After the Loss of a Baby
Not only do you feel emotionally devastated, you may also feel that devastation physically. You may feel fatigue, have insomnia, and the sensation of “empty arms”.
If you lost your baby in the womb, or at birth, you will have had all the signs of having been pregnant with not baby as a result. While your body adjusts to have been pregnant, your non-pregnant hormonal levels may cause an additional postpartum blues (See hand-out: Postpartum Depression). If the baby died while nursing, you still need to cope with the breasts that are producing milk.
You may feel anger at your body that is still recovering from the birth. Even impatient for the signs of having been pregnant or having breast-fed, to go away. Be sure to eat well (see handout: ), get enough rest, and obtain the emotional support you need. After the recovery from birth you will be more able to cope with the grief and be able to focus on your emotional recovery.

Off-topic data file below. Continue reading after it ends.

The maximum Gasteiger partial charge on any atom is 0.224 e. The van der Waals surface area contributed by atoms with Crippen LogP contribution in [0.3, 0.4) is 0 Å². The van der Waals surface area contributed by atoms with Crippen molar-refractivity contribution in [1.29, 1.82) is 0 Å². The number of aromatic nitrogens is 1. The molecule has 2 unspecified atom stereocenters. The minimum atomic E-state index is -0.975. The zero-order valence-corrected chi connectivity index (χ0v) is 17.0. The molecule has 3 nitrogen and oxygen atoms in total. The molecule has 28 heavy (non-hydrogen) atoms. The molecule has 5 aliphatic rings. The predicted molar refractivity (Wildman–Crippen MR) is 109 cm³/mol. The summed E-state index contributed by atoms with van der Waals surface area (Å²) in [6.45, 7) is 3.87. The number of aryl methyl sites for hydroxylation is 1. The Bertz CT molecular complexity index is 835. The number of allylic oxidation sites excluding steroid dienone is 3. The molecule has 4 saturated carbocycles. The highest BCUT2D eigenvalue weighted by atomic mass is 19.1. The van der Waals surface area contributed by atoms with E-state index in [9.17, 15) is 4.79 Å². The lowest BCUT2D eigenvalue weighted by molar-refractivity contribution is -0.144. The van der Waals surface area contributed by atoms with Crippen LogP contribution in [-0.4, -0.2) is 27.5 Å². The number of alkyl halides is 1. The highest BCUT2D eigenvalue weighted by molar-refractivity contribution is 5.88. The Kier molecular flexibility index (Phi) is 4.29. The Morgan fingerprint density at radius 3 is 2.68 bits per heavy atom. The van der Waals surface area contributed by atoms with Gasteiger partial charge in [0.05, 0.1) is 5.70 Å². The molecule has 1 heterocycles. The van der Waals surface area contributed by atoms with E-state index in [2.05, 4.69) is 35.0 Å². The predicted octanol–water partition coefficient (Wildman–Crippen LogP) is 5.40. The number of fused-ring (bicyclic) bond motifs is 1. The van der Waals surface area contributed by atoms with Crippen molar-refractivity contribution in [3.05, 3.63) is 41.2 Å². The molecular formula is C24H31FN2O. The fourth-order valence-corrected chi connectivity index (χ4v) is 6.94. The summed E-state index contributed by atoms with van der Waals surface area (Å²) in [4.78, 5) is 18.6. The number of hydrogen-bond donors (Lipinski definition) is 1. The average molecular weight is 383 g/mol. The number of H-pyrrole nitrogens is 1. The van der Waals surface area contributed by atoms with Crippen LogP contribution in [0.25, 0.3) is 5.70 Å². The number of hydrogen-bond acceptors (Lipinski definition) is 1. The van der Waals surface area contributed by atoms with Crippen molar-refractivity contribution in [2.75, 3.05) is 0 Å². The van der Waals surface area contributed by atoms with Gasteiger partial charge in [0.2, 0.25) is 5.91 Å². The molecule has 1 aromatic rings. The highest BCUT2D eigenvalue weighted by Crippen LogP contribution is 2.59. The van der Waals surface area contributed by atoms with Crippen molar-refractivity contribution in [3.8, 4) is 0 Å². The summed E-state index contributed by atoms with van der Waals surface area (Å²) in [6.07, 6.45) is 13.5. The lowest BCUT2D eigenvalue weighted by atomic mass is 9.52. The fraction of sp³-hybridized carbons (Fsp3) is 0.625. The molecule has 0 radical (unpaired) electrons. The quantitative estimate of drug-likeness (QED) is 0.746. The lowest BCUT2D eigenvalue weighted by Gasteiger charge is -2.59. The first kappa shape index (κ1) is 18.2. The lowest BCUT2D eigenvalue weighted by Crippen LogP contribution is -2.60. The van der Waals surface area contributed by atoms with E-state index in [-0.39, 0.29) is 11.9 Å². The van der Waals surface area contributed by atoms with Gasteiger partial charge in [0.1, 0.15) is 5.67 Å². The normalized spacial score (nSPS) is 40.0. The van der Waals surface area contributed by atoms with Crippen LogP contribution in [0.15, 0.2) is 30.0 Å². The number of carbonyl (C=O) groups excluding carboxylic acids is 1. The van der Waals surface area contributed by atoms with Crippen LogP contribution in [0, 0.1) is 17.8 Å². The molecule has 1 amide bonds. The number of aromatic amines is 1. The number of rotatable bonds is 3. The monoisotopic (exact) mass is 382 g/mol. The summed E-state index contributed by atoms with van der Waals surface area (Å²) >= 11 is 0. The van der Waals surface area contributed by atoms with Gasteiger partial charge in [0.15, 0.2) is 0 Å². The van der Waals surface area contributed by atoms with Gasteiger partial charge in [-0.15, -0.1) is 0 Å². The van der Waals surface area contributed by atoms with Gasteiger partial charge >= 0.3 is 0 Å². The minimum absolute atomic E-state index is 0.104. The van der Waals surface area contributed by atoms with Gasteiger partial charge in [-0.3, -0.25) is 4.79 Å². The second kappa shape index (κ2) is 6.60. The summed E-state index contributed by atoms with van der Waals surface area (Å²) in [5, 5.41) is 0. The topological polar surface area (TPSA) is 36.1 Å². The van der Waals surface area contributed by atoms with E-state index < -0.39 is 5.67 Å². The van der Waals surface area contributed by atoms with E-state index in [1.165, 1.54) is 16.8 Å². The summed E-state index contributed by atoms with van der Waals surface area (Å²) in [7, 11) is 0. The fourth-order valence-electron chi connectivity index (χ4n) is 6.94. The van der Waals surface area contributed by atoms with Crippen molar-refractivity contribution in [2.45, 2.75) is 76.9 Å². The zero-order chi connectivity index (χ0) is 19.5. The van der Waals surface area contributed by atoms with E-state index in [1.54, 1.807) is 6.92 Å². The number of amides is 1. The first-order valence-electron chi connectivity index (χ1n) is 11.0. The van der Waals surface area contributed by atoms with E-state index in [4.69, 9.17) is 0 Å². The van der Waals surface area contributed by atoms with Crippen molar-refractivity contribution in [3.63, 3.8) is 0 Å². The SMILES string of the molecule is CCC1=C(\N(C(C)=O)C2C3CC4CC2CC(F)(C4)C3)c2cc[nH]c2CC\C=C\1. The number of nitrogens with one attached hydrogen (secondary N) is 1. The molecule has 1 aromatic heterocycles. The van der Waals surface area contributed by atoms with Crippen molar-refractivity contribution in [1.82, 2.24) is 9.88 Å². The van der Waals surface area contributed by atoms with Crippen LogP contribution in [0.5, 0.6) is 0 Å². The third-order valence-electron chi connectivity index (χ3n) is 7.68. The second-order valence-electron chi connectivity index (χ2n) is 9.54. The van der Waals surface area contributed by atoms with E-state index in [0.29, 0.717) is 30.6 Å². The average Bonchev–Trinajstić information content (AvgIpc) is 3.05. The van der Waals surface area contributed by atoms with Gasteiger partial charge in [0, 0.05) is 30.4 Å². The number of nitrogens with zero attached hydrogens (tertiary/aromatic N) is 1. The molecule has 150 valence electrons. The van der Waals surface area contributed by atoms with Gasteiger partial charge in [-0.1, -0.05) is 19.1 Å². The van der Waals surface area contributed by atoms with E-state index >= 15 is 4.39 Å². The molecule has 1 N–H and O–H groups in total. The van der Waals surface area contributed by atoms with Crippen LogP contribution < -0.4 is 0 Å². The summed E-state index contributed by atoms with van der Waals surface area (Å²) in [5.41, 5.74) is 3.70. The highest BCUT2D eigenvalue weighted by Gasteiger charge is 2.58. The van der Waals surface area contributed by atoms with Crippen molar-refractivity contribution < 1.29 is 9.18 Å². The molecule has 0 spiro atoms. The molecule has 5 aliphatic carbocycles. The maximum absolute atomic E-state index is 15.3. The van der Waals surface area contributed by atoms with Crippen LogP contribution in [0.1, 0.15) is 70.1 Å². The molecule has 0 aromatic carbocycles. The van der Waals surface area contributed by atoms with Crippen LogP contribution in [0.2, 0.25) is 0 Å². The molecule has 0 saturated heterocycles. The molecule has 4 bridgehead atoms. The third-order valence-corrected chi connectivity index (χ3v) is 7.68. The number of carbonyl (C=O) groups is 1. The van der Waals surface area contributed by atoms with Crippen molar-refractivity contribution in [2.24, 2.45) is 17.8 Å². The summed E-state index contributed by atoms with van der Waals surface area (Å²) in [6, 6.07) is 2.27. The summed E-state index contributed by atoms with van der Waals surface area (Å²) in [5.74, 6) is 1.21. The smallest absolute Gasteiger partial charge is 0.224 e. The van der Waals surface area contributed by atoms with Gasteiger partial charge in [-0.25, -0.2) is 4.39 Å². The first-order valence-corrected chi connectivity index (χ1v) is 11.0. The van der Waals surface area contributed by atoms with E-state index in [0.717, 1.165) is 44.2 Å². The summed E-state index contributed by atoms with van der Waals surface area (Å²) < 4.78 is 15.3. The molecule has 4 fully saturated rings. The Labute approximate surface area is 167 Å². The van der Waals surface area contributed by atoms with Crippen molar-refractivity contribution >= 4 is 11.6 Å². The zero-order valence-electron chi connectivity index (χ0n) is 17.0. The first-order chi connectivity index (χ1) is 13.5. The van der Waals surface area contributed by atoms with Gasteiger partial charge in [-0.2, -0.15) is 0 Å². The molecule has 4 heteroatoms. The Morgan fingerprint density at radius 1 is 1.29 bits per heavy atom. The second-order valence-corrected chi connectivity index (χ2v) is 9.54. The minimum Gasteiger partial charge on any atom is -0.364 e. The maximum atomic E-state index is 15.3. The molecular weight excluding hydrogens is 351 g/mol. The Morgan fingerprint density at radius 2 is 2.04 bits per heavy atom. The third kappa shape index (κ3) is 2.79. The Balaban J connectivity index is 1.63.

Due to the natural hormones of the body after you have delivered, your body will produce milk…even if you have not nursed your baby due to still birth. The breast will feel full and uncomfortable the second to third day after delivery.
This engorgement period lasts up to 48 hours. This “engorgement” is created by the pressure of the fluids in the breast. If you use a breast pump to extract just enough milk to relieve the discomfort, the supply will diminish in time.
Some women prefer to just stick it out, and not pump the breast milk. One risk of doing this is that you may develop a breast infection called “mastitis” (See handout: “Problems During Breastfeeding”). You breast milk will be reabsorbed by the body if you wait it out.
Some books say to bind your breasts as a measure to help you. It is now found that this is not a wise idea. Using ice packs for the discomfort, 5-day regimen of B6, in 200mg. doses, or sit on hands and knees inside the tub with hot water deep enough to suspend your breasts. This allows for the breast milk to flow out without the stimulating effects of pumping, which would increase/continue milk production.
Call your Doctor or Midwife if you notice any of these signs of breast infection:
- Redness, warmth, hardness or tenderness on the breast
- Fever above 100 degrees.
- Generally feeling ill
- The lymph glands under the arms